Members of Hotel Technology Next Generation take time out during the recent North America conference to discuss technology challenges facing the industry today and over the next few years.
In life, there are people who talk the talk, and there are people who walk the walk.
Heading into my sixth year writing hotel news, I’ve met and interviewed plenty of the former. Brand executives who know exactly what the consumer wants, owners who can turn around profits in a heartbeat, developers with grandiose expansion plans, lenders who are ready to get you the best terms and vendors who can provide returns beyond belief.
Last week at the Westin in Buckhead just outside Atlanta, I met the latter. A group of hoteliers who don’t talk a big game. Most of them were camera shy, a handful declined interviews and those who did speak with me were soft spoken.
But what they lacked in swagger they made up for with intelligence. They certainly aren’t afraid to get their hands dirty, and when they solve some of the industry’s biggest problems, they pass the recognition on to someone else.
Hotel Technology Next Generation was started in 2002 by Doug Rice, Nick Price and Max Smith, with the goal of facilitating hotel innovations that would revolutionize the way hotel technology is connected. They wanted to better serve the customer by having all the information they needed at their fingertips.
In that first year, the association facilitated one “workgroup,” which is HTNG’s term for small task forces made up of suppliers and hoteliers from across the globe that meet regularly to identify and solve the industry’s toughest challenges.
This year, HTNG announced at their annual North America conference that they will facilitate 10 workgroups focused on anything from gathering payment data securely from the Internet to specifications that allow hoteliers to automatically learn about guest preferences to standards that ensure guests have optimal cellular coverage.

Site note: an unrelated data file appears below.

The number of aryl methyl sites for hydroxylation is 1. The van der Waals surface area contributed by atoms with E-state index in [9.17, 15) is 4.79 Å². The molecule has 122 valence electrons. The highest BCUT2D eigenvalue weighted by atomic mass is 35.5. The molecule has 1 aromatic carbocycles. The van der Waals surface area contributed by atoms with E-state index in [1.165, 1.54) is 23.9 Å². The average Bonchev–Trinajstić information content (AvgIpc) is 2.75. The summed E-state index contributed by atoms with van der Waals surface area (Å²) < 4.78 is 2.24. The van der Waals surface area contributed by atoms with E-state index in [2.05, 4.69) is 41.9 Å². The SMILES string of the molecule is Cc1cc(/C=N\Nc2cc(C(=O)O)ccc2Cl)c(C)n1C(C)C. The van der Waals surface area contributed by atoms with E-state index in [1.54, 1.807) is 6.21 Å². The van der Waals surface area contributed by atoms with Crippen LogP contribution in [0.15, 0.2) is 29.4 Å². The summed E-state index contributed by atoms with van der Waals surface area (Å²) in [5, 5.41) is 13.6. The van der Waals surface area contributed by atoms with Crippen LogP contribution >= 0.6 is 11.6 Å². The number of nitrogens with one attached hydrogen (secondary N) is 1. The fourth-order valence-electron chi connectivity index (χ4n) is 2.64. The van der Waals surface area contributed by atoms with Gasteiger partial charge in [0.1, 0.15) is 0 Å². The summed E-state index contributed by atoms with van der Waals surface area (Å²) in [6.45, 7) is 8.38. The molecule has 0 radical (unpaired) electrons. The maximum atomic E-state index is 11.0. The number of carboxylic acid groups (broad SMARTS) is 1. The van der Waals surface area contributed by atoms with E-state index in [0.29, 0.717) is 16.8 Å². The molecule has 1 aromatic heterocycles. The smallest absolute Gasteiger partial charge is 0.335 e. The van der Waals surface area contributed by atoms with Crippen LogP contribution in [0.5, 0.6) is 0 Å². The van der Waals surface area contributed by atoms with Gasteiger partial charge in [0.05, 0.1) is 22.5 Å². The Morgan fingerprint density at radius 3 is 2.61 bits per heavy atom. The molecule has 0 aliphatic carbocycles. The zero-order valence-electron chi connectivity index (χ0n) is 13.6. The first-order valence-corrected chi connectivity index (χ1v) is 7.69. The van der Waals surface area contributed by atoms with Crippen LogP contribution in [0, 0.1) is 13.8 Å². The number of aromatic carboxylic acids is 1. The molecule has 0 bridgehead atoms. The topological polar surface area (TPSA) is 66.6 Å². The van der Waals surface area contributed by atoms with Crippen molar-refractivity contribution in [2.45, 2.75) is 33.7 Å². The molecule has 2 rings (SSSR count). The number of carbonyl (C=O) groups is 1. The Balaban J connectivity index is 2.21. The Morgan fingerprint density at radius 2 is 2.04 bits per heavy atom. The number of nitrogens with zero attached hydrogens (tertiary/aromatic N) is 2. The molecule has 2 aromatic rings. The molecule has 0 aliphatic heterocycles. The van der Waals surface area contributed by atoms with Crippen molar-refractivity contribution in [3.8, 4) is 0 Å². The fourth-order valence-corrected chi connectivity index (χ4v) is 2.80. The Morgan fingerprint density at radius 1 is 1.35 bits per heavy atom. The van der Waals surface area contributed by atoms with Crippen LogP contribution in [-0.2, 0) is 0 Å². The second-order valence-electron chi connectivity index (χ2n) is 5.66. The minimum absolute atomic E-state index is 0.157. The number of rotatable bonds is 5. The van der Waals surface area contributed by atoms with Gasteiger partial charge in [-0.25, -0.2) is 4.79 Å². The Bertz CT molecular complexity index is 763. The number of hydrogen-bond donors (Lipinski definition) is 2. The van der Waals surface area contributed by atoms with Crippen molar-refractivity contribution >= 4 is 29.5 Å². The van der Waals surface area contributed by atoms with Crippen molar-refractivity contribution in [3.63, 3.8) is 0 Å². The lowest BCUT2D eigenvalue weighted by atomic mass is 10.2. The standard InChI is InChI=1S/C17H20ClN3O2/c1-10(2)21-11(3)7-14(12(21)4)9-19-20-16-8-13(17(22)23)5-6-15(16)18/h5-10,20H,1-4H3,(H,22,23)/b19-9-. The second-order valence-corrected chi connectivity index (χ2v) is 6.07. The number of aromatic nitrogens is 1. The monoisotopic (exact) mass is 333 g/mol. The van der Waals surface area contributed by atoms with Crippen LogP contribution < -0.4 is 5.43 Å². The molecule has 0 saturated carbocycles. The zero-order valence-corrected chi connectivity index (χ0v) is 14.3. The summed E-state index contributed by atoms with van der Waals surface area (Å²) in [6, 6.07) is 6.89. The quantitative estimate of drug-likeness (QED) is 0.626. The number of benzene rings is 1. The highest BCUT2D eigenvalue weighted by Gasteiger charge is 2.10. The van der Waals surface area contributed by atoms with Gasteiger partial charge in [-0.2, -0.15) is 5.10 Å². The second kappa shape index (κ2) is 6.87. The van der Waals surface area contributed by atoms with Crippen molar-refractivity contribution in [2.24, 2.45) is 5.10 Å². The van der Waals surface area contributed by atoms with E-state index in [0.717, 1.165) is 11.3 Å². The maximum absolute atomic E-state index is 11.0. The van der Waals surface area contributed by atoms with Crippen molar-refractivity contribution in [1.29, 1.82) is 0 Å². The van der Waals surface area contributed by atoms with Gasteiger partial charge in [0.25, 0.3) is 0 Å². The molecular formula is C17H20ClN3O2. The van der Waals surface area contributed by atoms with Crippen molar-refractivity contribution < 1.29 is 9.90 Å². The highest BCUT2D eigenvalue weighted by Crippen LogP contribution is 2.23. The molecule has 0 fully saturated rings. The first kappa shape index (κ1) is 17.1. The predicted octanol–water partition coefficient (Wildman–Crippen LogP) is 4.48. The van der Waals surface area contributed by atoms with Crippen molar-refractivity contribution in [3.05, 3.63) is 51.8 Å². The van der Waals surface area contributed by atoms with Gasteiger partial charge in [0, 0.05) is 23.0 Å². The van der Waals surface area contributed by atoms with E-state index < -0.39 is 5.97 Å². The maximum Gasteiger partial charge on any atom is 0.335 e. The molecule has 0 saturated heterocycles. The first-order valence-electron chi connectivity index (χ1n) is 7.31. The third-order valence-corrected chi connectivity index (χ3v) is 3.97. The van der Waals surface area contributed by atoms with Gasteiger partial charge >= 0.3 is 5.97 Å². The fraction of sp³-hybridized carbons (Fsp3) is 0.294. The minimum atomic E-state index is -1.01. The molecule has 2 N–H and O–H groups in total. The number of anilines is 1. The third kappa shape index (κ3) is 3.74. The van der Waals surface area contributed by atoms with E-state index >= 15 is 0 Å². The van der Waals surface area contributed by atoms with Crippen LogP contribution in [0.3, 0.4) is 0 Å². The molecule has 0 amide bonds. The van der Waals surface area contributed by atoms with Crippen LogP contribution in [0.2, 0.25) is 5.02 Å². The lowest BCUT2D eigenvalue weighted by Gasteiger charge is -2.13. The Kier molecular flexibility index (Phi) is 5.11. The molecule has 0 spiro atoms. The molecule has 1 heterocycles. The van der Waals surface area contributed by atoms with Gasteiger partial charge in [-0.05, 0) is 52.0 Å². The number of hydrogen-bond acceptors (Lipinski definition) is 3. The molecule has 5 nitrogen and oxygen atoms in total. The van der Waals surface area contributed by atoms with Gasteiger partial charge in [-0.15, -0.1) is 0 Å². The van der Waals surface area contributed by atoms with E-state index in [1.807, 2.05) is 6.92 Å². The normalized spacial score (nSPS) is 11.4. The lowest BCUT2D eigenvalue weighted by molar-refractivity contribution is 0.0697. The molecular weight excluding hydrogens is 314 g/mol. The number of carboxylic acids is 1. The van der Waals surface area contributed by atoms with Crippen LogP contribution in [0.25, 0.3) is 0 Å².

These challenges may not be new or groundbreaking to you and me, but without HTNG they simply would not be solved. And members do it on a volunteer basis, without pay.
“We could motorize a toilet paper dispenser so you could control it from your smartphone if we wanted to,” said Garrett Mathieu, VP of development and technical services for Senate Hospitality Group, a member of HTNG who leads one of the current workgroups. “But we’ve got to focus on the right efforts.”
Instead of toilet paper automation, HTNG—now championed by Rice out of a small office in Schaumburg, Illinois—hopes to have solved one of the biggest industry challenges in history: eliminating hotelier liability if a hacker were to gain access to guest credit-card information.
“The secure payments framework is one of the biggest impacts we’ve worked on in our entire life as an organization,” Rice said last week. “It has the promise to help hoteliers get out of the scope of (payment card industry) system requirements. We have succeeded.”
Up next, HTNG will tackle standards for the following challenges: intelligent guestrooms, point-of-sale end-of-day and offline functionality, rewrite older distribution specifications and standardize the collection and storage of customer profiles, among others.
Another massive challenge for 2013 will be supporting the development of unique global identifiers, or standardized codes for each property across the globe so suppliers, third-party room distributors and other ancillary technologies can better identify individual hotels.
Yet another workgroup is focused on in-room technology and specifically facilitating guests who want to wirelessly connect their own devices to the guestroom TV set.
“We want to give guests better or at least as good experiences than at home,” said Dick Wagner, director of emerging technologies for Marriott International, who is a member of that particular workgroup. “What happens if I mirror my iPad screen to the TV in the next room instead of mine? Or change the temperature of the room a floor above me? We’re trying to figure out what would be the problems using those technologies in the guestroom.”
All of these technologies are critical to serving the next generation of guests. While some hoteliers may sit back and complain about losing control of the guest, members of HTNG will quietly be rolling up their sleeves to ensure that doesn’t happen.
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